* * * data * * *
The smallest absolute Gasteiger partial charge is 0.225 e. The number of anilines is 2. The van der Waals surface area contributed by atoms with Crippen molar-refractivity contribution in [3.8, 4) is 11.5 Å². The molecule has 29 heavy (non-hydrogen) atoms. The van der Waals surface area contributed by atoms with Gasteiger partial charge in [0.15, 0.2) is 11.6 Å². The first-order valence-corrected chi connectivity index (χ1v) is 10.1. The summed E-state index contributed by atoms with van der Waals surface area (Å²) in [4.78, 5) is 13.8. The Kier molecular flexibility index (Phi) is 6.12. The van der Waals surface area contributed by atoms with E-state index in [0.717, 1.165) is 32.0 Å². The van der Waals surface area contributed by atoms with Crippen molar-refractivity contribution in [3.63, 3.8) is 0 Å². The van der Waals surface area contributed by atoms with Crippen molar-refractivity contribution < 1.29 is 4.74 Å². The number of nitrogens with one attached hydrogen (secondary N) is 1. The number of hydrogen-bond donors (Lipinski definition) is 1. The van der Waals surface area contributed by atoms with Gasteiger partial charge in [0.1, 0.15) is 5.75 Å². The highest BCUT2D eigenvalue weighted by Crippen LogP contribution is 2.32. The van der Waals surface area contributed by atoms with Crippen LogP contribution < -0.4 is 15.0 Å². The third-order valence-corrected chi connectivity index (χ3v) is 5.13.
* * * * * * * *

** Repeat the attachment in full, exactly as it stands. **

The smallest absolute Gasteiger partial charge is 0.225 e. The number of anilines is 2. The van der Waals surface area contributed by atoms with Crippen molar-refractivity contribution in [3.8, 4) is 11.5 Å². The molecule has 29 heavy (non-hydrogen) atoms. The van der Waals surface area contributed by atoms with Gasteiger partial charge in [0.15, 0.2) is 11.6 Å². The first-order valence-corrected chi connectivity index (χ1v) is 10.1. The summed E-state index contributed by atoms with van der Waals surface area (Å²) in [4.78, 5) is 13.8. The Kier molecular flexibility index (Phi) is 6.12. The van der Waals surface area contributed by atoms with E-state index in [0.717, 1.165) is 32.0 Å². The van der Waals surface area contributed by atoms with Crippen molar-refractivity contribution in [3.63, 3.8) is 0 Å². The van der Waals surface area contributed by atoms with Crippen molar-refractivity contribution < 1.29 is 4.74 Å². The number of nitrogens with one attached hydrogen (secondary N) is 1. The number of hydrogen-bond donors (Lipinski definition) is 1. The van der Waals surface area contributed by atoms with Gasteiger partial charge in [0.1, 0.15) is 5.75 Å². The highest BCUT2D eigenvalue weighted by Crippen LogP contribution is 2.32. The van der Waals surface area contributed by atoms with Crippen LogP contribution < -0.4 is 15.0 Å². The third-order valence-corrected chi connectivity index (χ3v) is 5.13.